The people of the British Isles historically were never all white. Recent archaeological finds have determined that a Black presence can be found in the British Isles as far back as prehistoric times.
In September 2013, bones found in a river by two English teens were determined by forensic anthropologists to be the remains of a Sub-Saharan African woman who lived between 896 A.D. and 1025 A.D.
In his work Ancient and Modern Britons: a Retrospect, Vol. 3, David MacRitchie wrote, “We know that the first inhabitants of Britain and more especially those of the northern parts, were craniologically of a type approaching to the Negro or the Australian race.”
Charles Squire, author of Mythology of the Celtic People and Celtic Myth and Legend, argued that one of the two races that occupied Britain were indigenous to the land and could be described as ”short, swarthy, dark-haired, dark-eyed, and long-skulled.”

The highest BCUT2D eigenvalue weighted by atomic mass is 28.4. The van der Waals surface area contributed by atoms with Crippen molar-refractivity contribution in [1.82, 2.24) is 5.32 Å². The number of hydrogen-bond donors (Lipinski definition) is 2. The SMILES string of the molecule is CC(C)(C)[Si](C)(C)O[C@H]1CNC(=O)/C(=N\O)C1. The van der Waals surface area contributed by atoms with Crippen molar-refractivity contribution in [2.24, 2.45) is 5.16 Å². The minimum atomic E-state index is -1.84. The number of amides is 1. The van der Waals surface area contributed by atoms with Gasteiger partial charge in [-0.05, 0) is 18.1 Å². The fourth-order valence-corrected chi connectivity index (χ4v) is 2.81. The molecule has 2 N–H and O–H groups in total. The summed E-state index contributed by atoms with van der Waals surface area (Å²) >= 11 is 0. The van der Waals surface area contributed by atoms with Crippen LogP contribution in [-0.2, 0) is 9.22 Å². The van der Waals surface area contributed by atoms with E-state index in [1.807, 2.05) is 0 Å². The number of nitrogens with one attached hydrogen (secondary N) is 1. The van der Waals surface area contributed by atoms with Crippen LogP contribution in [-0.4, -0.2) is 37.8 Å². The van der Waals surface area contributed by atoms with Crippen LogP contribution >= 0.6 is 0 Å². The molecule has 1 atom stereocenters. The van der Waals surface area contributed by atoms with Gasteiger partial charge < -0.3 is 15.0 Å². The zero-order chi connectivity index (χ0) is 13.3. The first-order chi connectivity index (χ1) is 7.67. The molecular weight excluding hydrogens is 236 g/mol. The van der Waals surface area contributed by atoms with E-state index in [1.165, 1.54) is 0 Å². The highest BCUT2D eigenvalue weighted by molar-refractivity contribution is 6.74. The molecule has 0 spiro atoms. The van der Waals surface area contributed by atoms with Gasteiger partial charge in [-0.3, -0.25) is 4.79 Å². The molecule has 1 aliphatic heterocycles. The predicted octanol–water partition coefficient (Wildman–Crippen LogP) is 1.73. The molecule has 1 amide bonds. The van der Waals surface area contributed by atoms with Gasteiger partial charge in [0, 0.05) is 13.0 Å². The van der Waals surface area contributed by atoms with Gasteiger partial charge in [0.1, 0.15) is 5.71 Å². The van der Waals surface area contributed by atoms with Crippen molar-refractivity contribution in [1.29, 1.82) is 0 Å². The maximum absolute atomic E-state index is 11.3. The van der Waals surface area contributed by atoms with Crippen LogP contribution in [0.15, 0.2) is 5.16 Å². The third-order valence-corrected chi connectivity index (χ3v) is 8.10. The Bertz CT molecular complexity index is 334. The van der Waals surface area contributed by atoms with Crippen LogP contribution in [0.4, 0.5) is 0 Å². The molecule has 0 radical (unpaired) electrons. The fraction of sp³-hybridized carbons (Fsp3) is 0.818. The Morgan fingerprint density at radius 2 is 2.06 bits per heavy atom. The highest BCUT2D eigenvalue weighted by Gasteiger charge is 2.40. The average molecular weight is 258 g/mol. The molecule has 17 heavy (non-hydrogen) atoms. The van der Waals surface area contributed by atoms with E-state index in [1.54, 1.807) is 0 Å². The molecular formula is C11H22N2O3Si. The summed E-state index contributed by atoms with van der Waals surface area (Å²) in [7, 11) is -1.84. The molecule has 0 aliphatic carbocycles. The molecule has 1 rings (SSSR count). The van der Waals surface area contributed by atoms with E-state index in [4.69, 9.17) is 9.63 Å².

“Its language belonged to the class called ‘Hamitic’,” he continued.
An African king named Gormund ruled Ireland during the Anglo-Saxon period in England, reports the medieval historian Geoffrey of Monmouth.
According to Ivan Van Sertima, author of African Presence in Early Europe, in the second century A.D., the Roman historian Pliny described the Britons complexions as “Ethiopian.” The Roman historian Tacitus in his biography of Agricola described the Silures, an ancient British tribe, as having a dark complexion and curly hair. J.A. Rogers believed they were very likely of Phoenician or Egyptian descent.
The Picts are acknowledged as the earliest inhabitants of Scotland. MacRitchie called the Picts “Moors” and states that it was clear that the Silures were the same as the Picts.